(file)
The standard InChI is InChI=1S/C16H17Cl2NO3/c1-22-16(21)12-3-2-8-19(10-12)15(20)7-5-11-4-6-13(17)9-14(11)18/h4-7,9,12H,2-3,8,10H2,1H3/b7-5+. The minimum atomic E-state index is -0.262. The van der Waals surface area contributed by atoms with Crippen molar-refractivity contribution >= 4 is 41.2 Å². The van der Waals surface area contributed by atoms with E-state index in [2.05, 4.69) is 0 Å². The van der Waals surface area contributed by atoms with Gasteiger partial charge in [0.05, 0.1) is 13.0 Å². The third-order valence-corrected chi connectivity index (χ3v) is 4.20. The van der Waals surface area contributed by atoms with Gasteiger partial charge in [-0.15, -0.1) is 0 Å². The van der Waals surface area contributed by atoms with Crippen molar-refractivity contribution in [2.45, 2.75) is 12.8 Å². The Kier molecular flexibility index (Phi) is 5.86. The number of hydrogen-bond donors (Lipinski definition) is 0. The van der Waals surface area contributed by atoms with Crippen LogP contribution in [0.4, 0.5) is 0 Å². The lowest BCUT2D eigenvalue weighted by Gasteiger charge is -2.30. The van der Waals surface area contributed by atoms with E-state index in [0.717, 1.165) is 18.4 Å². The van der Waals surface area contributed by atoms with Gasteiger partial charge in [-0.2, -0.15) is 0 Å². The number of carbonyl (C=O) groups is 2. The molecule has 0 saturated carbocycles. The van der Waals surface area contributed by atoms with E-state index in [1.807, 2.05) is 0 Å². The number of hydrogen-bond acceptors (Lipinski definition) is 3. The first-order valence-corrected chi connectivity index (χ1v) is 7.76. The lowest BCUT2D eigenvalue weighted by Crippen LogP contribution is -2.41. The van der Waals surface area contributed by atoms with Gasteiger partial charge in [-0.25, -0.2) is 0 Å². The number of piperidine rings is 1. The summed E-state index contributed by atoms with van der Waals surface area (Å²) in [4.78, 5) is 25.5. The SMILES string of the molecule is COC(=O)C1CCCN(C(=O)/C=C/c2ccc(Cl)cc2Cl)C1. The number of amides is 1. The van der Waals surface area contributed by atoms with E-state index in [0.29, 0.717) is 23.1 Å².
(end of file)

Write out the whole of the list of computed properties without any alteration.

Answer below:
The standard InChI is InChI=1S/C16H17Cl2NO3/c1-22-16(21)12-3-2-8-19(10-12)15(20)7-5-11-4-6-13(17)9-14(11)18/h4-7,9,12H,2-3,8,10H2,1H3/b7-5+. The minimum atomic E-state index is -0.262. The van der Waals surface area contributed by atoms with Crippen molar-refractivity contribution >= 4 is 41.2 Å². The van der Waals surface area contributed by atoms with E-state index in [2.05, 4.69) is 0 Å². The van der Waals surface area contributed by atoms with Gasteiger partial charge in [0.05, 0.1) is 13.0 Å². The third-order valence-corrected chi connectivity index (χ3v) is 4.20. The van der Waals surface area contributed by atoms with Gasteiger partial charge in [-0.15, -0.1) is 0 Å². The van der Waals surface area contributed by atoms with Crippen molar-refractivity contribution in [2.45, 2.75) is 12.8 Å². The Kier molecular flexibility index (Phi) is 5.86. The number of hydrogen-bond donors (Lipinski definition) is 0. The van der Waals surface area contributed by atoms with Crippen LogP contribution in [0.4, 0.5) is 0 Å². The lowest BCUT2D eigenvalue weighted by Gasteiger charge is -2.30. The van der Waals surface area contributed by atoms with E-state index in [0.717, 1.165) is 18.4 Å². The van der Waals surface area contributed by atoms with Gasteiger partial charge in [-0.2, -0.15) is 0 Å². The number of carbonyl (C=O) groups is 2. The molecule has 0 saturated carbocycles. The van der Waals surface area contributed by atoms with E-state index in [1.807, 2.05) is 0 Å². The number of hydrogen-bond acceptors (Lipinski definition) is 3. The first-order valence-corrected chi connectivity index (χ1v) is 7.76. The lowest BCUT2D eigenvalue weighted by Crippen LogP contribution is -2.41. The van der Waals surface area contributed by atoms with Gasteiger partial charge in [-0.25, -0.2) is 0 Å². The number of piperidine rings is 1. The summed E-state index contributed by atoms with van der Waals surface area (Å²) in [4.78, 5) is 25.5. The SMILES string of the molecule is COC(=O)C1CCCN(C(=O)/C=C/c2ccc(Cl)cc2Cl)C1. The number of amides is 1. The van der Waals surface area contributed by atoms with E-state index in [0.29, 0.717) is 23.1 Å².